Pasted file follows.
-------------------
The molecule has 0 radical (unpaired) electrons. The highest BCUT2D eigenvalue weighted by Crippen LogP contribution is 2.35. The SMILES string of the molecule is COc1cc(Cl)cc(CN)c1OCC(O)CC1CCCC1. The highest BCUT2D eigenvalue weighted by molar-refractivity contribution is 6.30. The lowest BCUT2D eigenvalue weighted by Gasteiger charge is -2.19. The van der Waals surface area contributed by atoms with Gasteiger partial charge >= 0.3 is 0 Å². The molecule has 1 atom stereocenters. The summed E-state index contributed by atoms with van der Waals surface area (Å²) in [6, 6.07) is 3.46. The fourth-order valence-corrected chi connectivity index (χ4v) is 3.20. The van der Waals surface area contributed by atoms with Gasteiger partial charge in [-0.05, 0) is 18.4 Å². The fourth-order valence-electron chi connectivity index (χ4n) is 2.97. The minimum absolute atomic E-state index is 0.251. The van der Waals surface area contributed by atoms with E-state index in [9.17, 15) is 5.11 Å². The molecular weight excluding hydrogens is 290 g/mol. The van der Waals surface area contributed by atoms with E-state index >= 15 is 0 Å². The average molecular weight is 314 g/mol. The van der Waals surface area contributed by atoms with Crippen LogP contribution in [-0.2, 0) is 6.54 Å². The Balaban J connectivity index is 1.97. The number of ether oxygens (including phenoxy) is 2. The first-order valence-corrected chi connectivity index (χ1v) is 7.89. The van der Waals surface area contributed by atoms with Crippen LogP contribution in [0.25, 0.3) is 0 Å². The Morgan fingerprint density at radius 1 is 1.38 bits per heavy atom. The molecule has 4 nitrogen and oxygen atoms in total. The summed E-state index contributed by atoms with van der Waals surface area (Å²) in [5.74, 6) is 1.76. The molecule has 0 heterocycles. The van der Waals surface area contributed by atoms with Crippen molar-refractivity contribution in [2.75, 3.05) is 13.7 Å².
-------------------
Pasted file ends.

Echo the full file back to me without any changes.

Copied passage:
The molecule has 0 radical (unpaired) electrons. The highest BCUT2D eigenvalue weighted by Crippen LogP contribution is 2.35. The SMILES string of the molecule is COc1cc(Cl)cc(CN)c1OCC(O)CC1CCCC1. The highest BCUT2D eigenvalue weighted by molar-refractivity contribution is 6.30. The lowest BCUT2D eigenvalue weighted by Gasteiger charge is -2.19. The van der Waals surface area contributed by atoms with Gasteiger partial charge >= 0.3 is 0 Å². The molecule has 1 atom stereocenters. The summed E-state index contributed by atoms with van der Waals surface area (Å²) in [6, 6.07) is 3.46. The fourth-order valence-corrected chi connectivity index (χ4v) is 3.20. The van der Waals surface area contributed by atoms with Gasteiger partial charge in [-0.05, 0) is 18.4 Å². The fourth-order valence-electron chi connectivity index (χ4n) is 2.97. The minimum absolute atomic E-state index is 0.251. The van der Waals surface area contributed by atoms with E-state index in [9.17, 15) is 5.11 Å². The molecular weight excluding hydrogens is 290 g/mol. The van der Waals surface area contributed by atoms with E-state index >= 15 is 0 Å². The average molecular weight is 314 g/mol. The van der Waals surface area contributed by atoms with Crippen LogP contribution in [-0.2, 0) is 6.54 Å². The Balaban J connectivity index is 1.97. The number of ether oxygens (including phenoxy) is 2. The first-order valence-corrected chi connectivity index (χ1v) is 7.89. The van der Waals surface area contributed by atoms with Crippen LogP contribution in [0.25, 0.3) is 0 Å². The Morgan fingerprint density at radius 1 is 1.38 bits per heavy atom. The molecule has 4 nitrogen and oxygen atoms in total. The summed E-state index contributed by atoms with van der Waals surface area (Å²) in [5.74, 6) is 1.76. The molecule has 0 heterocycles. The van der Waals surface area contributed by atoms with Crippen molar-refractivity contribution in [2.75, 3.05) is 13.7 Å².